- “Nice bow tie.” “Bow ties are cool.”
- “Welcome to the only planet in the universe where we get to say this: He’s on the payroll.” “Am I?” “Well, technically.” “How much?” “Shush.”
- “Eighty-seven, I think. OCD.” “Ninety-one. Queen of Evil.”
- “Well, when I said ‘Afterlife,’ I was being a tiny bit poetic. And, uh, ‘Nethersphere’ is just a cool name we came up with during a spitball.”
- “He said ‘Guard the graveyards.’”
- Chaplet Funeral Home. Wonder what Dodo is up to these days…
- “In the event of an alien incursion on this scale, protocols are in place. Your cooperation is to be ensured, and your unreliability assumed. You have a history.” “You don’t have a future without me.”
- “Sir.” “Oh don’t do that. You look like you’re self-concussing. Which would explain all of military history, now I think about it…”
- Clara’s birthday is November 23. Just like Doctor Who’s.
- “Why are you still alive?” “You saved me.” “I saved Gallifrey.” “Yes, Gallifrey too I suppose. There’s always collateral damage with you and me. It’s our Paris.” God, this is a good line. At first, I thought she meant Gallifrey, but of course, what she means is much, much worse.
- “What do you think?” “All of time and space?” “I’m sorry?” “Just something for your bucket list.” R.I.P. Osgood. I really thought she’d be magicked back by the end…
- “How can you win a war against an enemy that can weaponize the dead?”
- “If it was that important, why would you tell us?” “Well look at me. I’m bananas.”
- “Why would you bother killing me? I’m not even important.” “Oh, silly. Why does one pop a balloon? Because you’re pretty.”
- “Oh my giddy aunt.” The Mistress is also a Patrick Troughton fan, apparently. Too bad they never got to meet.
- “I don’t like being the President. People keep saluting. I’m never going to salute back.” “You know that was my Dad’s big ambition. To get you to salute him just once.” “He should have asked.” I’d be remiss if I didn’t salute the return of The Brigadier here. It’s a beautiful little moment, with some weird and sort of terrifying implications. Cyber-Brigadier is still out there…
- “There’s a Cyberman out there on the fuselage. But on the bright side, it’s not turbulence.”
- “Aww, she was really scared. Classic. Have you got any more friends I can play with?” Michelle Gomez forever, please. I want her Mistress to be a regular feature of this show for a long time coming.
- “The control freak and the man who should never be controlled. You’d go to Hell if she asked. And she would.” That this was The Mistress’ plan makes the perfect amount of nonsense. She kept Clara around until somebody in her life died on the off chance she would get The Doctor to find 3W? Well, of course she did. She’s completely nuts.
- “Oh, look. It’s the daughter one. Do you like her? I like her.”
- “Boys, blow up this plane. And, why not? Belgium. Kill some Belgians as well. They’re not even French.”
- “Permission to squee!” If only Seb’s fate was the fate of all who “squee”
- “Pain is a gift. Without the capacity for pain, we can’t feel the hurt we inflict.” Are you telling me, seriously, that you can?” “I can, yes.” “Then shame on you, Doctor.” “Yes. Oh, yes.”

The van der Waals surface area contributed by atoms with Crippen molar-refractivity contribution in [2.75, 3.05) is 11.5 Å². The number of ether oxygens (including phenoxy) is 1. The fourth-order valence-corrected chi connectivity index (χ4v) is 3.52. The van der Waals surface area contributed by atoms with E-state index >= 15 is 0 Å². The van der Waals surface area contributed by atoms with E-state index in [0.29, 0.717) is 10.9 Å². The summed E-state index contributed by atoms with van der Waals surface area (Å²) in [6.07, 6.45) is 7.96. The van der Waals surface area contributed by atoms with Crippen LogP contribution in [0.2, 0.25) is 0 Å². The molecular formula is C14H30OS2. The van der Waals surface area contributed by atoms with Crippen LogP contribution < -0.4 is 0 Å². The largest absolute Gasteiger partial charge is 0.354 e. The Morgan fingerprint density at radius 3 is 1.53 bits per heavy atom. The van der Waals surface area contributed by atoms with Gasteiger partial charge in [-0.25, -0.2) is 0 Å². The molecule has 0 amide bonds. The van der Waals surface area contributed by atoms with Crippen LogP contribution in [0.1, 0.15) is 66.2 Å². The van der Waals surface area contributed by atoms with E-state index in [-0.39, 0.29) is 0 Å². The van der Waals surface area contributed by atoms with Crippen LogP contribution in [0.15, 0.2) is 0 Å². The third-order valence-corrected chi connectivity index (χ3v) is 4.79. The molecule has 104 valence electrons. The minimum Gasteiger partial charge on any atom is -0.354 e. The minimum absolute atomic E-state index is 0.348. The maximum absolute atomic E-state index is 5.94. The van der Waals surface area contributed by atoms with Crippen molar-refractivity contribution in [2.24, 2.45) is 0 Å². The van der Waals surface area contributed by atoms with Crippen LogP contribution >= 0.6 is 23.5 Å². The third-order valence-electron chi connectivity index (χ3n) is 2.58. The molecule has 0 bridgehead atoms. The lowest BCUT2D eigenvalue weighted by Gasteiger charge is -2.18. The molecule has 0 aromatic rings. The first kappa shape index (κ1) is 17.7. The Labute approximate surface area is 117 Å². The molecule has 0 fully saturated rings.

- “And didn’t all of those beautiful speeches just disappear in the face of a tactical advantage, sir?”
- “I wasn’t very good at it, but I did love you.”
- “Happy birthday. Oh, you didn’t know, did you? It’s lucky one of us remembers these things.”
- “Oh go on, crack a smile. I want to see if your eyebrows pop off.” “All of this…just to give me an army?” “Well, I don’t need one, do I? Armies are for people who think they’re right. And no one thinks they’re righter than you. Give a good man firepower, and he’ll never run out of people to kill.” “I don’t want an army.” “Oh, now, that’s the trouble! Yes you do. You’ve always wanted one. All those people suffering in the Dalek camps? Now you can save them. All those bad guys winning all the wars? Go and get the good guys back!”
- “Conquer the universe, Mr. President. Show a bad girl how it’s done.” “Why are you doing this?” “I need you to know we’re not so different. I need my friend back.”
- “We are the fallen. But today we shall rise. The army of the dead will save the land of the living. This is not the order of a general, nor the whim of a lunatic. This is a promise. The promise of a soldier. You will sleep safe tonight.” Every problem I have had with this series’ treatment of soldiers pretty much evaporated here. Well done, Moffat. Well done, Danny Pink.
- “If you have ever let this creature live, everything that happened today is on you. All of it. On you.”
- “Of course. The earth’s darkest hour, and mine. Where else would you be?” Honestly, I like New Who’s treatment of The Brigadier more than I like The Brigadier himself a lot of the time. Though I hope the Cyber-Brigadier is not just a thing now.
- “Why don’t you like hugging Doctor?” “Never trust a hug. It’s just a way to hide your face.”
- “Doctor, traveling with you made me feel special. Thank you for that. Thank you for making me feel special.” “Thank you for exactly the same.”
- “What do you want for Christmas?” Nick Frost as Santa Claus? Count me in. See you all at Christmas.
Death in Heaven” is a marvelous finale in virtually every way.